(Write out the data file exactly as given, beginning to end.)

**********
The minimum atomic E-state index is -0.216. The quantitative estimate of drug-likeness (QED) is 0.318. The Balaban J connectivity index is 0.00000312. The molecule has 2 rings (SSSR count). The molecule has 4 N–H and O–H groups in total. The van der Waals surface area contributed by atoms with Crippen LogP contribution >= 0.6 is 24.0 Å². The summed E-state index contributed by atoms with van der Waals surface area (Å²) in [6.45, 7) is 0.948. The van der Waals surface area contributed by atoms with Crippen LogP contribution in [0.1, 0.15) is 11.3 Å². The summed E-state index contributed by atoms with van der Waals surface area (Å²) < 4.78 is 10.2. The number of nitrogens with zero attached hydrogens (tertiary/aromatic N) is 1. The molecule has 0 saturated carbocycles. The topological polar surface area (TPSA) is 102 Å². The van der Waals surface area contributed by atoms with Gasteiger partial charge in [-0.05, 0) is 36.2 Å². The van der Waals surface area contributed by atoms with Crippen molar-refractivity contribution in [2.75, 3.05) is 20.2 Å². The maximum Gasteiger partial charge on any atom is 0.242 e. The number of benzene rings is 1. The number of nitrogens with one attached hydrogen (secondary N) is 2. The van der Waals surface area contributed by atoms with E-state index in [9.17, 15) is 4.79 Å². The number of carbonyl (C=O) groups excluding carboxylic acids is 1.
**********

The minimum atomic E-state index is -0.216. The quantitative estimate of drug-likeness (QED) is 0.318. The Balaban J connectivity index is 0.00000312. The molecule has 2 rings (SSSR count). The molecule has 4 N–H and O–H groups in total. The van der Waals surface area contributed by atoms with Crippen LogP contribution >= 0.6 is 24.0 Å². The summed E-state index contributed by atoms with van der Waals surface area (Å²) in [6.45, 7) is 0.948. The van der Waals surface area contributed by atoms with Crippen LogP contribution in [0.1, 0.15) is 11.3 Å². The summed E-state index contributed by atoms with van der Waals surface area (Å²) < 4.78 is 10.2. The number of nitrogens with zero attached hydrogens (tertiary/aromatic N) is 1. The molecule has 0 saturated carbocycles. The topological polar surface area (TPSA) is 102 Å². The van der Waals surface area contributed by atoms with Gasteiger partial charge in [-0.05, 0) is 36.2 Å². The van der Waals surface area contributed by atoms with Crippen molar-refractivity contribution in [2.75, 3.05) is 20.2 Å². The maximum Gasteiger partial charge on any atom is 0.242 e. The number of benzene rings is 1. The number of nitrogens with one attached hydrogen (secondary N) is 2. The van der Waals surface area contributed by atoms with E-state index in [9.17, 15) is 4.79 Å². The number of carbonyl (C=O) groups excluding carboxylic acids is 1.